Tell us about those years and how you got into the scene in the first place.
As I remember them, those were fantastic years! Being a teenager with loads of time on your hands and grand visions of making both stunning and of course mega-selling games and cool demos was a great combination. I think the dreaming and enthusiasm were a really great energy kick, and I try to stay true to that principle even now.

I have always been a coder and that's why I got myself a computer called Colour Genie. The Genie was a computer that looked like the C64 but had totally different hardware. I soon switched to the C64 and started coding straight away. This was back in 1984 or 1985 and demos were still something unheard-of for me, I was more or less solely focussed on making games. Since playing games was also a big interest of mine, I wanted to get my hands on new games faster, so I got in touch with Jörgen (who was then Jolly Roger of United Style Crackers). While games were the main thing, I also got some of his and others' demos and started to get interested in making and spreading demos myself.

I made my first demos without knowing what a cruncher was, and sent them un-crunched to some guys whose addresses I had found in other demos and crack intros. The first few demos (I think we did three at Silver Rom Crackers, one for each of the group's members) were just basic one-part demos with a ripped (and altered) image, some ripped music and a simple scrolltext.

Describe a typical day for you in front of the computer.
Oh, my... As I remember it, I would get up for school but, more often than not, I ended up doing some coding or such like before actually heading off to school. This would continue after school with more coding, going to visit my fellow group members (at least while in Pretzel Logic, as we lived quite close to each other) or hanging out with Injun. I guess you could say that everything was about the C64, certainly the coding, planning demos and games, and also of course playing games every now and then.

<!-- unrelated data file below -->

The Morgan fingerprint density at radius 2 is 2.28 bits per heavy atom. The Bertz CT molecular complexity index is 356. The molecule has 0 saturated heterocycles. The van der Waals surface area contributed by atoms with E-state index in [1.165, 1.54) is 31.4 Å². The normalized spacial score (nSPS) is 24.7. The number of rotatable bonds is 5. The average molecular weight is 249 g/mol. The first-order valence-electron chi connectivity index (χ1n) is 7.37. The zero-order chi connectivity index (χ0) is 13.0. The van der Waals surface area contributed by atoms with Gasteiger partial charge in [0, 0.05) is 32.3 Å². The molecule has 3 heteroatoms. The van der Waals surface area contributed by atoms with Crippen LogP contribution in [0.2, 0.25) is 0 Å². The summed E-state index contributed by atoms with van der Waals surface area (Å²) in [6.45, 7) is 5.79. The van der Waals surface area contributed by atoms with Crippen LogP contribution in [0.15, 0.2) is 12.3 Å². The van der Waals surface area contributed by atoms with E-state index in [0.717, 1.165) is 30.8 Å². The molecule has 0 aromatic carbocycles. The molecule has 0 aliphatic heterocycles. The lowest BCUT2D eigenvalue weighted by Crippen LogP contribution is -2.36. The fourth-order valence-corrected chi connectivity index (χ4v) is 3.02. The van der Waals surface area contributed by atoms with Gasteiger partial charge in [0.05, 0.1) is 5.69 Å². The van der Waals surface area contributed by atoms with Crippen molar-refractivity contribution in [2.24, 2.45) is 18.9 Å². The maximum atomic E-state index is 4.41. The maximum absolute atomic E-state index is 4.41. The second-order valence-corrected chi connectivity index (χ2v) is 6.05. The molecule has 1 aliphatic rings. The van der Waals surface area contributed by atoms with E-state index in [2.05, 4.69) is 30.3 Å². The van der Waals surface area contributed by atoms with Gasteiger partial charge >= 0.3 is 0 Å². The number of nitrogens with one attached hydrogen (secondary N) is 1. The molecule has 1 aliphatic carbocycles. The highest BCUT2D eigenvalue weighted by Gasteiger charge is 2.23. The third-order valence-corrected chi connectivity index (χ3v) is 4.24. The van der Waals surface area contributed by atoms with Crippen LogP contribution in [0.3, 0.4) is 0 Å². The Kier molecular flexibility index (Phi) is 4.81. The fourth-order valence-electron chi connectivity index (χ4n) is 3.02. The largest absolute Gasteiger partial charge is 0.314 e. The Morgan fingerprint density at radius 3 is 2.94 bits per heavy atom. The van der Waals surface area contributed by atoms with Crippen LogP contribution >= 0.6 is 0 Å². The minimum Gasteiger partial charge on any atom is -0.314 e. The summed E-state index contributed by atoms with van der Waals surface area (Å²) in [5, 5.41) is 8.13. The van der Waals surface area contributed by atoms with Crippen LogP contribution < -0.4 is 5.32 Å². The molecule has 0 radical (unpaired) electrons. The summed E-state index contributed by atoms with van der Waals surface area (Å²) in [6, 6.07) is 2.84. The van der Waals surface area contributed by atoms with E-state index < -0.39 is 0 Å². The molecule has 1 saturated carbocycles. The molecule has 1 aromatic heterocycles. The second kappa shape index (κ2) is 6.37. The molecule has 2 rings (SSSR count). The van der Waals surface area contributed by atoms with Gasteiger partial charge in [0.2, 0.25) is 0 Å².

Did you personally invent any special techniques or tools to make things easier for you?
I was never a very technical coder when it came to playing around with the VIC chip, and our demos were rarely focussed on pushing the technical limits of the C64. Maybe it has something to do with my interest in film-making, but I think for me it was more about realising a vision in the demo using whatever means it took to get it done. That said, we did work with animated graphics a lot, and I made some tools for helping out with this, both for the artists and also for me as a coder. Also, when it came to making games, I did of course write some tools for creating levels and stuff for the games we were planning (but hardly ever finished, unfortunately).

When you look at what you did back then, what are you most proud of?
There are some demos (or parts of demos) that I am really proud of, and I would say that I am quite happy with the last demo I/we released, The Royal Scam. It highlighted all the things I liked about demos back then, such as having a story running through each part. I'm also proud of Batmania. More generally, I'm just proud of having been a part of the scene, even if I was never really elite or anything. Looking back, it was a fantastic time and a great thing to have been a part of.